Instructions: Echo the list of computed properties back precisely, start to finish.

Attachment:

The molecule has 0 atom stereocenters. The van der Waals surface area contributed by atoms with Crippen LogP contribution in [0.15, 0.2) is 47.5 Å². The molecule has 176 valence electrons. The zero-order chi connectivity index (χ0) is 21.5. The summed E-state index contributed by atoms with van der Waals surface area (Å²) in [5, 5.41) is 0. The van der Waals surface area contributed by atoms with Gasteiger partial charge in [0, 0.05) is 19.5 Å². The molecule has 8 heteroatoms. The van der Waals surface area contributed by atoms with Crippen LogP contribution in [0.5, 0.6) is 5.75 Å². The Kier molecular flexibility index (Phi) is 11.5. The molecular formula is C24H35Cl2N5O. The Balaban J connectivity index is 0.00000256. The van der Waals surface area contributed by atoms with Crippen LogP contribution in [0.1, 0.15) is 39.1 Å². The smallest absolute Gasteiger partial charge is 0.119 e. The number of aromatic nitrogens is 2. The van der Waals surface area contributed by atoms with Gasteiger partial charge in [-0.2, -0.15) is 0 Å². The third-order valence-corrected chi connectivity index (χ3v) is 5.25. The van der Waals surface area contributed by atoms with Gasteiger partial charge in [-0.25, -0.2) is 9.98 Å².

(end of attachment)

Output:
The molecule has 0 atom stereocenters. The van der Waals surface area contributed by atoms with Crippen LogP contribution in [0.15, 0.2) is 47.5 Å². The molecule has 176 valence electrons. The zero-order chi connectivity index (χ0) is 21.5. The summed E-state index contributed by atoms with van der Waals surface area (Å²) in [5, 5.41) is 0. The van der Waals surface area contributed by atoms with Gasteiger partial charge in [0, 0.05) is 19.5 Å². The molecule has 8 heteroatoms. The van der Waals surface area contributed by atoms with Crippen LogP contribution in [0.5, 0.6) is 5.75 Å². The Kier molecular flexibility index (Phi) is 11.5. The molecular formula is C24H35Cl2N5O. The Balaban J connectivity index is 0.00000256. The van der Waals surface area contributed by atoms with Crippen LogP contribution in [0.1, 0.15) is 39.1 Å². The smallest absolute Gasteiger partial charge is 0.119 e. The number of aromatic nitrogens is 2. The van der Waals surface area contributed by atoms with Gasteiger partial charge in [-0.2, -0.15) is 0 Å². The third-order valence-corrected chi connectivity index (χ3v) is 5.25. The van der Waals surface area contributed by atoms with Gasteiger partial charge in [-0.25, -0.2) is 9.98 Å².